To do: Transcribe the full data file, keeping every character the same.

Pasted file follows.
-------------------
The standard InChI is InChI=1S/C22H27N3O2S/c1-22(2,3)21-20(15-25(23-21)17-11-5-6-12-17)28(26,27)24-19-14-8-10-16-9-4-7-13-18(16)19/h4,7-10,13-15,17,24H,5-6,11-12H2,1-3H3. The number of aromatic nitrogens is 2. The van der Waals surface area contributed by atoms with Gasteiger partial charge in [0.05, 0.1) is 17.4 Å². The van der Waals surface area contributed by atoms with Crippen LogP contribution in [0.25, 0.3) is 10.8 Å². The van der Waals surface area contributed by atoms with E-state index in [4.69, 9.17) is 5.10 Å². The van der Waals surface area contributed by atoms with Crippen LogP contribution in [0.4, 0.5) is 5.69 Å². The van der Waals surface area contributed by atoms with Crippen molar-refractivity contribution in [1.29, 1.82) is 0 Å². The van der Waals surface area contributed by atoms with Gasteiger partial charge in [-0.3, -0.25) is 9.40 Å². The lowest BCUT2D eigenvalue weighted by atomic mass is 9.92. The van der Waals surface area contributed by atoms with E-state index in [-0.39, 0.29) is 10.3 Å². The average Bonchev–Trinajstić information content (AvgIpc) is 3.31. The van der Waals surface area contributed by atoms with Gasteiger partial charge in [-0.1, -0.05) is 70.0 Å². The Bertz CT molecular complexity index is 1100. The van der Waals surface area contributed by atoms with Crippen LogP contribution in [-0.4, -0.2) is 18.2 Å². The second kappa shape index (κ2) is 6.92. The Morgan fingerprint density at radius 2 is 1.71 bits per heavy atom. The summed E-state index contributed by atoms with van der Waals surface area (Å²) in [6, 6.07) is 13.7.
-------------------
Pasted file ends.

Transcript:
The standard InChI is InChI=1S/C22H27N3O2S/c1-22(2,3)21-20(15-25(23-21)17-11-5-6-12-17)28(26,27)24-19-14-8-10-16-9-4-7-13-18(16)19/h4,7-10,13-15,17,24H,5-6,11-12H2,1-3H3. The number of aromatic nitrogens is 2. The van der Waals surface area contributed by atoms with Gasteiger partial charge in [0.05, 0.1) is 17.4 Å². The van der Waals surface area contributed by atoms with Crippen LogP contribution in [0.25, 0.3) is 10.8 Å². The van der Waals surface area contributed by atoms with E-state index in [4.69, 9.17) is 5.10 Å². The van der Waals surface area contributed by atoms with Crippen LogP contribution in [0.4, 0.5) is 5.69 Å². The van der Waals surface area contributed by atoms with Crippen molar-refractivity contribution in [1.29, 1.82) is 0 Å². The van der Waals surface area contributed by atoms with Gasteiger partial charge in [-0.3, -0.25) is 9.40 Å². The lowest BCUT2D eigenvalue weighted by atomic mass is 9.92. The van der Waals surface area contributed by atoms with E-state index in [-0.39, 0.29) is 10.3 Å². The average Bonchev–Trinajstić information content (AvgIpc) is 3.31. The van der Waals surface area contributed by atoms with Gasteiger partial charge in [-0.1, -0.05) is 70.0 Å². The Bertz CT molecular complexity index is 1100. The van der Waals surface area contributed by atoms with Crippen LogP contribution in [-0.4, -0.2) is 18.2 Å². The second kappa shape index (κ2) is 6.92. The Morgan fingerprint density at radius 2 is 1.71 bits per heavy atom. The summed E-state index contributed by atoms with van der Waals surface area (Å²) in [6, 6.07) is 13.7.